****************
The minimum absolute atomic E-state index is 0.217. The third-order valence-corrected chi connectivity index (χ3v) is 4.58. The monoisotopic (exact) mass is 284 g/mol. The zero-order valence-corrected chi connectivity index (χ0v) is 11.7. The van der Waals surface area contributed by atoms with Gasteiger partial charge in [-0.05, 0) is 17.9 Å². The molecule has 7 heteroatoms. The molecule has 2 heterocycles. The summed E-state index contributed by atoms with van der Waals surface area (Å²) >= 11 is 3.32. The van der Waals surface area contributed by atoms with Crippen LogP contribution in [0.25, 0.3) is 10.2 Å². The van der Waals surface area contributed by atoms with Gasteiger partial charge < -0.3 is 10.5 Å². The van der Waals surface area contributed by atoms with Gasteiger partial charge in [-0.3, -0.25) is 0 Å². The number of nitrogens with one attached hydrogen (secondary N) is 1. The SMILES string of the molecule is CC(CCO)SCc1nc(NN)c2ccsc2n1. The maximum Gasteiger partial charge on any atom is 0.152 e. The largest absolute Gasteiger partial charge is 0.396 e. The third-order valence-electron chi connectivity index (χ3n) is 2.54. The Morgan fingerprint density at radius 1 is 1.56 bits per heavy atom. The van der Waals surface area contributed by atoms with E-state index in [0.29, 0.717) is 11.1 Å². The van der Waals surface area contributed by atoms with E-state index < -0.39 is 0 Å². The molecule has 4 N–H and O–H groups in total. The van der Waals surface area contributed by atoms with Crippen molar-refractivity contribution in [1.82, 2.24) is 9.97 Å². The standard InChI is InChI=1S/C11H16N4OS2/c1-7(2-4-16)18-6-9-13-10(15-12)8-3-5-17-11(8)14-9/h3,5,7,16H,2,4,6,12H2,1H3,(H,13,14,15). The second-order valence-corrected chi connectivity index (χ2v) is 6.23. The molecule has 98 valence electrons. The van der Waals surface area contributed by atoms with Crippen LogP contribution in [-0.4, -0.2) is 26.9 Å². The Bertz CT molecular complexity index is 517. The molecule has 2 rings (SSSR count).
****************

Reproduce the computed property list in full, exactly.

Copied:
The minimum absolute atomic E-state index is 0.217. The third-order valence-corrected chi connectivity index (χ3v) is 4.58. The monoisotopic (exact) mass is 284 g/mol. The zero-order valence-corrected chi connectivity index (χ0v) is 11.7. The van der Waals surface area contributed by atoms with Gasteiger partial charge in [-0.05, 0) is 17.9 Å². The molecule has 7 heteroatoms. The molecule has 2 heterocycles. The summed E-state index contributed by atoms with van der Waals surface area (Å²) >= 11 is 3.32. The van der Waals surface area contributed by atoms with Crippen LogP contribution in [0.25, 0.3) is 10.2 Å². The van der Waals surface area contributed by atoms with Gasteiger partial charge < -0.3 is 10.5 Å². The van der Waals surface area contributed by atoms with Gasteiger partial charge in [-0.3, -0.25) is 0 Å². The number of nitrogens with one attached hydrogen (secondary N) is 1. The SMILES string of the molecule is CC(CCO)SCc1nc(NN)c2ccsc2n1. The maximum Gasteiger partial charge on any atom is 0.152 e. The largest absolute Gasteiger partial charge is 0.396 e. The third-order valence-electron chi connectivity index (χ3n) is 2.54. The Morgan fingerprint density at radius 1 is 1.56 bits per heavy atom. The van der Waals surface area contributed by atoms with E-state index in [0.29, 0.717) is 11.1 Å². The van der Waals surface area contributed by atoms with E-state index < -0.39 is 0 Å². The molecule has 4 N–H and O–H groups in total. The van der Waals surface area contributed by atoms with Crippen molar-refractivity contribution in [1.82, 2.24) is 9.97 Å². The standard InChI is InChI=1S/C11H16N4OS2/c1-7(2-4-16)18-6-9-13-10(15-12)8-3-5-17-11(8)14-9/h3,5,7,16H,2,4,6,12H2,1H3,(H,13,14,15). The second-order valence-corrected chi connectivity index (χ2v) is 6.23. The molecule has 98 valence electrons. The van der Waals surface area contributed by atoms with Crippen LogP contribution in [-0.4, -0.2) is 26.9 Å². The Bertz CT molecular complexity index is 517. The molecule has 2 rings (SSSR count).